The following instructors and speakers have agreed to contribute their expertise to the success of Buck Institute Course:

 Birgit Schilling, Ph.D.
Birgit is Research Associate Professor and the Director of the Mass Spectrometry and Chemistry Core at the Buck Institute for Research on Aging in Novato, CA. Research projects include investigations of neurodegenerative diseases, aging, cancer, mitochondrial damage, protein posttranslational modifications including acetylation in bacteria, the role of surface glycoconjugates in bacterial pathogenesis etc., but also mass spectrometric method development. Birgit has worked in the field of protein quantitation to assess differential protein expression or changes in posttranslational modifications, particularly using selected reaction monitoring stable isotope dilution mass spectrometry (SRM-SID-MS), and other chemical and metabolic labeling quantitative workflows, i.e., iTRAQ and SILAC technologies. Birgit has participated in large multi-laboratory SRM verification studies taking advantage of Skyline’s platform independent features. In recent years, she has used more and more label free protein quantitation approaches to investigate discovery mass spectrometric data sets (Skyline MS1 Filtering), as well as newer quantitative workflows, such as high resolution data-independent acquisitions (SWATH and PRM). Birgit has co-developed some algorithms for the Skyline Tool Store and she also extensively uses the interactive data sharing features of the Panorama webserver.

 Ruth Huttenhain, Ph.D.
Ruth Huttenhain is an Assistant Adjunct Professor at University of California San Francisco (UCSF). During her Ph.D. with Prof. Ruedi Aebersold at the Institute of Molecular Systems Biology, ETH Zurich, Ruth developed high-throughput and large scale targeted mass spectrometric approaches and applied them to the verification of plasma-based biomarkers. In 2013 Ruth joined the lab of Prof. Nevan Krogan at UCSF as a Postdoctoral Scholar. Her postdoctoral and current research focuses on leveraging quantitative mass spectrometry and genetic approaches to study dynamics of protein interaction networks combining classical affinity purification and novel proximity-based biotinylation approaches.

Brendan MacLean Brendan MacLean
Brendan worked at Microsoft for 8 years in the 1990s where he was a lead developer and development manager for the Visual C++/Developer Studio Project. Since leaving Microsoft, Brendan has been the Vice President of Engineering for Westside Corporation, Director of Engineering for BEA Systems, Inc., Sr. Software Engineer at the Fred Hutchinson Cancer Research Center, and a founding partner of LakKey Software. In this last position he was one of the key programmers responsible for the Computational Proteomics Analysis System (CPAS), made significant contributions to the development of X!Tandem and the Trans Proteomic Pipeline, and created the LabKey Enterprise Pipeline. Since August, 2008 he has worked as a Sr. Software Engineer within the MacCoss lab and been responsible for all aspects of design, development and support in creating the Skyline Targeted Proteomics Environment and its growing worldwide user community.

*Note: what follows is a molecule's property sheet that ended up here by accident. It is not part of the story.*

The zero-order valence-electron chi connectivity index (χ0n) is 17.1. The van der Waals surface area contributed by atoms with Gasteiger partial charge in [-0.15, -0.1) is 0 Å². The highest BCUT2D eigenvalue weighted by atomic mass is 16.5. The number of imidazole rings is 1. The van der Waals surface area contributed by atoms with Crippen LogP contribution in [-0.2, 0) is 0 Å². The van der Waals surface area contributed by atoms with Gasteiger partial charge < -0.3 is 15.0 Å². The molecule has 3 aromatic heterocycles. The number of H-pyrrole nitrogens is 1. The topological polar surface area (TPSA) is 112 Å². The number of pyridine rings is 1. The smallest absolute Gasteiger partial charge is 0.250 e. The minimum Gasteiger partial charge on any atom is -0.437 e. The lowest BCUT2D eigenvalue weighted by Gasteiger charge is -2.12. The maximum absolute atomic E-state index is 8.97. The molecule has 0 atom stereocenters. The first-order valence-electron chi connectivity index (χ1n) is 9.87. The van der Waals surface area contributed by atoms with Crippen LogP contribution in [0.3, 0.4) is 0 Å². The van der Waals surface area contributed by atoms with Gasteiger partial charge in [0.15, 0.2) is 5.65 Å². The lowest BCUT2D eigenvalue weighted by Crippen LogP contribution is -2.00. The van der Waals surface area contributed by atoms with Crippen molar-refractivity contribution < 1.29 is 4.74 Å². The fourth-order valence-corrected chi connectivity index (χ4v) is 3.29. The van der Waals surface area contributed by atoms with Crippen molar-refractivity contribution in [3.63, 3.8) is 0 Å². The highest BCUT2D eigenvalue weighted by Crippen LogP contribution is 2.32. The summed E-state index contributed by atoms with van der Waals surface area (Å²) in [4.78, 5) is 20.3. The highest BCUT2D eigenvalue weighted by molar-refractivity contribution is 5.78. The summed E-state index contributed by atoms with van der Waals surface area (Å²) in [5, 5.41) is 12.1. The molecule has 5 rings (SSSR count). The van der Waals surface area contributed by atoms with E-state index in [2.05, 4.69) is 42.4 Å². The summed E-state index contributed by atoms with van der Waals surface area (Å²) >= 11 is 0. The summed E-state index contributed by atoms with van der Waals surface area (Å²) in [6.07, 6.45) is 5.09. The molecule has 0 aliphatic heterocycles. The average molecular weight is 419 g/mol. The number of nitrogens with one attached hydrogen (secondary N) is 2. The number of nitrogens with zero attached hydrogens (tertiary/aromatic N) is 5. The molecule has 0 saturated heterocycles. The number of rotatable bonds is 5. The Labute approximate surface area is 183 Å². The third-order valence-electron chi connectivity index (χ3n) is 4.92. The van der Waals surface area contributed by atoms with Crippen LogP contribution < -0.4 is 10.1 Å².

Veronica Anania, Ph.D.
Veronica received a Ph.D. in Molecular and Cell Biology from UC Berkeley and currently works as a scientist in biomarker development at Genentech. Her research is focused on implementing targeted and discovery proteomic approaches to develop multiplexed biomarker panels to monitor changes in autoimmune disorders. Additionally, she is developing a targeted method to quantify changes in bioactive lipids from a variety of biological matrices to support respiratory and infectious disease programs.

Mike MacCoss Michael J. MacCoss, Ph.D.
Mike became interested in biomedical applications of mass spectrometry while working in Dr. Patrick Griffin’s protein mass spectrometry lab at Merck Research Laboratories. He obtained a Ph.D. with Professor Dwight Matthews and pursued a postdoc with Professor John R. Yates III. In 2004 he started the MacCoss lab at the University of Washington and it became obvious that while mass spectrometry data could be collected quickly and robustly, the lack of computational tools for the visualization and analysis of these data was a stumbling block. In 2009 he recruited Brendan MacLean with the goal of developing professional quality software tools for quantitative proteomics. Mike has worked closely with the Skyline development team and our outstanding group of laboratory scientists and collaborators to ensure that our software uses analytical approaches that have been thoroughly vetted by the mass spectrometry community.

Lindsay Pino Lindsay K. Pino